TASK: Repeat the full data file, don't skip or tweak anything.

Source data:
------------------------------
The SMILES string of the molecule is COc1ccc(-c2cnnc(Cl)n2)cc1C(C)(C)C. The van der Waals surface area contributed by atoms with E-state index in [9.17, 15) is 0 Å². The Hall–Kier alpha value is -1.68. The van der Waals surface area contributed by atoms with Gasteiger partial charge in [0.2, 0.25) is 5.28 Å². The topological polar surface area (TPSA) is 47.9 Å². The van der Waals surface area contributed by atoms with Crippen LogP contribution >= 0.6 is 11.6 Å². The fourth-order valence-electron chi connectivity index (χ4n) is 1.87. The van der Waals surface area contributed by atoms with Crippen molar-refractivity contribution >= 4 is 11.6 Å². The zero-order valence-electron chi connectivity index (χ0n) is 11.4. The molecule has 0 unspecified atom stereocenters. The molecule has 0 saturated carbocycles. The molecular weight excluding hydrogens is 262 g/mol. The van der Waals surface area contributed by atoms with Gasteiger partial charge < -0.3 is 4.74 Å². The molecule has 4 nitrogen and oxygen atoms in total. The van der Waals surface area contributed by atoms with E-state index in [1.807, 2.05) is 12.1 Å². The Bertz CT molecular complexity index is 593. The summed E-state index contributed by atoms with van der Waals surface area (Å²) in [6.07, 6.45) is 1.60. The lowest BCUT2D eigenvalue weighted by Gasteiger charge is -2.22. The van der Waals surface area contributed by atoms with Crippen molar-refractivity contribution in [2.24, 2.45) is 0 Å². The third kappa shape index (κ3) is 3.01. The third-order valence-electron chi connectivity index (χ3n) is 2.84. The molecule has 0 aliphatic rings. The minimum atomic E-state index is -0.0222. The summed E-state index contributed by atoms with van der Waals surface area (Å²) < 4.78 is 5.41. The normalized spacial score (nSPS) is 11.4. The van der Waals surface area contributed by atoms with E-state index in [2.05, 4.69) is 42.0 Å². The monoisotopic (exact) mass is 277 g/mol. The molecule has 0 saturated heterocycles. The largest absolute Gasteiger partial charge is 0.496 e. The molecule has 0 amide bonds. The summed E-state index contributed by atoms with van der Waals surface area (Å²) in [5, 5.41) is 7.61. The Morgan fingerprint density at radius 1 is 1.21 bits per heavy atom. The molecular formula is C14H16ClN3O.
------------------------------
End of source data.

The SMILES string of the molecule is COc1ccc(-c2cnnc(Cl)n2)cc1C(C)(C)C. The van der Waals surface area contributed by atoms with E-state index in [9.17, 15) is 0 Å². The Hall–Kier alpha value is -1.68. The van der Waals surface area contributed by atoms with Gasteiger partial charge in [0.2, 0.25) is 5.28 Å². The topological polar surface area (TPSA) is 47.9 Å². The van der Waals surface area contributed by atoms with Crippen LogP contribution >= 0.6 is 11.6 Å². The fourth-order valence-electron chi connectivity index (χ4n) is 1.87. The van der Waals surface area contributed by atoms with Crippen molar-refractivity contribution >= 4 is 11.6 Å². The zero-order valence-electron chi connectivity index (χ0n) is 11.4. The molecule has 0 unspecified atom stereocenters. The molecule has 0 saturated carbocycles. The molecular weight excluding hydrogens is 262 g/mol. The van der Waals surface area contributed by atoms with Gasteiger partial charge < -0.3 is 4.74 Å². The molecule has 4 nitrogen and oxygen atoms in total. The van der Waals surface area contributed by atoms with E-state index in [1.807, 2.05) is 12.1 Å². The Bertz CT molecular complexity index is 593. The summed E-state index contributed by atoms with van der Waals surface area (Å²) in [6.07, 6.45) is 1.60. The lowest BCUT2D eigenvalue weighted by Gasteiger charge is -2.22. The van der Waals surface area contributed by atoms with Crippen molar-refractivity contribution in [2.24, 2.45) is 0 Å². The third kappa shape index (κ3) is 3.01. The third-order valence-electron chi connectivity index (χ3n) is 2.84. The molecule has 0 aliphatic rings. The minimum atomic E-state index is -0.0222. The summed E-state index contributed by atoms with van der Waals surface area (Å²) < 4.78 is 5.41. The normalized spacial score (nSPS) is 11.4. The van der Waals surface area contributed by atoms with E-state index in [2.05, 4.69) is 42.0 Å². The monoisotopic (exact) mass is 277 g/mol. The molecule has 0 saturated heterocycles. The largest absolute Gasteiger partial charge is 0.496 e. The molecule has 0 amide bonds. The summed E-state index contributed by atoms with van der Waals surface area (Å²) in [5, 5.41) is 7.61. The Morgan fingerprint density at radius 1 is 1.21 bits per heavy atom. The molecular formula is C14H16ClN3O.